Here is where depreciation works in your favor when it comes to tax time. Even though you made money from your rental property, once you deduct the $3,636 depreciation expense from your $3,600 income, you actually show a loss of $36 for the year.

This is commonly referred to as a ‘paper loss’ because on paper the IRS sees that you lost money, but in reality you made $3,600 throughout the year.

The flip side to this strategy is the IRS’ recapture of depreciation. This occurs only when you decide to sell, and the tax rate is currently 25%.

So in our prior example, if you sold the house after 10 years, you would have accumulated $36,360 of depreciation expenses. Pending other factors, that depreciation might be taxed at the 25% rate after the property is sold.

Depreciation can be a strong tool to minimize taxes, just make sure you have all future tax obligations in mind when deciding which strategy is best for you.



If you’re looking to invest in real estate through your retirement account, consider setting up a self-directed IRA. Self-directed IRAs allow for investments outside the traditional scope, like real estate or precious metals.

This gives you the opportunity to buy and manage real estate properties using your IRA funds. Investors are increasingly taking advantage of this opportunity to purchase rental properties.

The benefits are the same as any other investment in your retirement account; taxes are deferred until you pull your funds out of the account (or without tax penalty if you wait until age 59 ½).

Investors are able to manage their properties — buy, sell, flip — and leverage the IRA’s tax shield. This means you can defer taxes as funds flow from one project to the next.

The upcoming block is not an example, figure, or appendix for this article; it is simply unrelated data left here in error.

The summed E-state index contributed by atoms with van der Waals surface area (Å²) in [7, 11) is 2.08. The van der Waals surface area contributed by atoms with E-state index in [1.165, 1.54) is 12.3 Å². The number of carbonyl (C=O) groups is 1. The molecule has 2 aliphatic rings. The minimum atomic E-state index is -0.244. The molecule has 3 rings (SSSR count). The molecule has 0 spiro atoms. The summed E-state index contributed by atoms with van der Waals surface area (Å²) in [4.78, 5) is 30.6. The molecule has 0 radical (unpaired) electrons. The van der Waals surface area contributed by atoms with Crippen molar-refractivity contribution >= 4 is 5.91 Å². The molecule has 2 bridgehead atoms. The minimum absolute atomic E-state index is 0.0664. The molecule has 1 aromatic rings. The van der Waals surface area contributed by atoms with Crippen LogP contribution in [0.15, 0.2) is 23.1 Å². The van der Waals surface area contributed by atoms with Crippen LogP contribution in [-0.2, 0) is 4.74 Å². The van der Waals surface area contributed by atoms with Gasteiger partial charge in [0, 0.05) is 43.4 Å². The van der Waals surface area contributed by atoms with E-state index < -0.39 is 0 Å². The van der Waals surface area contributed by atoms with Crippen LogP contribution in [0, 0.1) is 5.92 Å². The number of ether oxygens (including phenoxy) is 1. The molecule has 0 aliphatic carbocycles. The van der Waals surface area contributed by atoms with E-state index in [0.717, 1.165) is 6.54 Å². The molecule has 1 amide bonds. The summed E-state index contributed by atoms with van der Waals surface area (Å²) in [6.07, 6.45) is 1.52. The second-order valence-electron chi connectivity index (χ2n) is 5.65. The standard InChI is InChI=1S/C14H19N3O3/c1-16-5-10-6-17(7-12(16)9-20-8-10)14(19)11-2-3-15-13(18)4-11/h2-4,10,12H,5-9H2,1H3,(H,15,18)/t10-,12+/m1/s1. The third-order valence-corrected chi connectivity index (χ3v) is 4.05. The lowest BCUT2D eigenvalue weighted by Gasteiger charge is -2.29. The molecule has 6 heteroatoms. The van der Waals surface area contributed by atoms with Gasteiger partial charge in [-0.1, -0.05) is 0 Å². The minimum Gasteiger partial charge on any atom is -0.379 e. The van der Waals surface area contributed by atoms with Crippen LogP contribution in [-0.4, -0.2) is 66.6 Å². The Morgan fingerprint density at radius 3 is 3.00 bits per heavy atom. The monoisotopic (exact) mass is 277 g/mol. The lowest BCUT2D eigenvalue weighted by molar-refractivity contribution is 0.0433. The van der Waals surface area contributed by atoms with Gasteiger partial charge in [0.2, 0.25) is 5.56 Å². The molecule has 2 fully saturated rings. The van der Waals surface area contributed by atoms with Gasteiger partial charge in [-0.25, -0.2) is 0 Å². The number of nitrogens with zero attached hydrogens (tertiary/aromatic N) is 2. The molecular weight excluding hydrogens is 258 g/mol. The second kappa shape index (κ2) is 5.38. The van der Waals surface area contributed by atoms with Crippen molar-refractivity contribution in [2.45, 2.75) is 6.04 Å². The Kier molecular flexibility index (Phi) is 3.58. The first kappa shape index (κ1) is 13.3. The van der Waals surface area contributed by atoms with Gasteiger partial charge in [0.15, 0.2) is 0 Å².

While a self-directed IRA can be a savvy way to minimize taxes on your real estate investments, there are several limitations. Investors should do their diligence if considering this route and make sure it’s the right strategy for them.

For example, no personal transactions are allowed. If you conduct a real estate transaction with a family member, that creates a taxable event. The same goes for a primary or secondary residence. Those types of real estate deals fall outside of the IRA’s tax shield.

But if you’re using real estate strictly as an investment vehicle, doing so through a self-directed IRA can give you more control over your investments, and provide similar tax benefits as other investments in your retirement account.


Real estate provides several benefits for investors. We’ve previously discussed the diversification advantages with real estate, but there’s potential tax benefits as well.

Several strategies are available for investors to minimize the tax expense on their real estate investments. Anyone currently invested in real estate, or considering real estate investments, should familiarize themselves with the various tax advantages and determine which approach suits them best.

Choosing the appropriate strategy related to taxes can dramatically impact your success in the real estate markets and boost the returns you see throughout your investment career.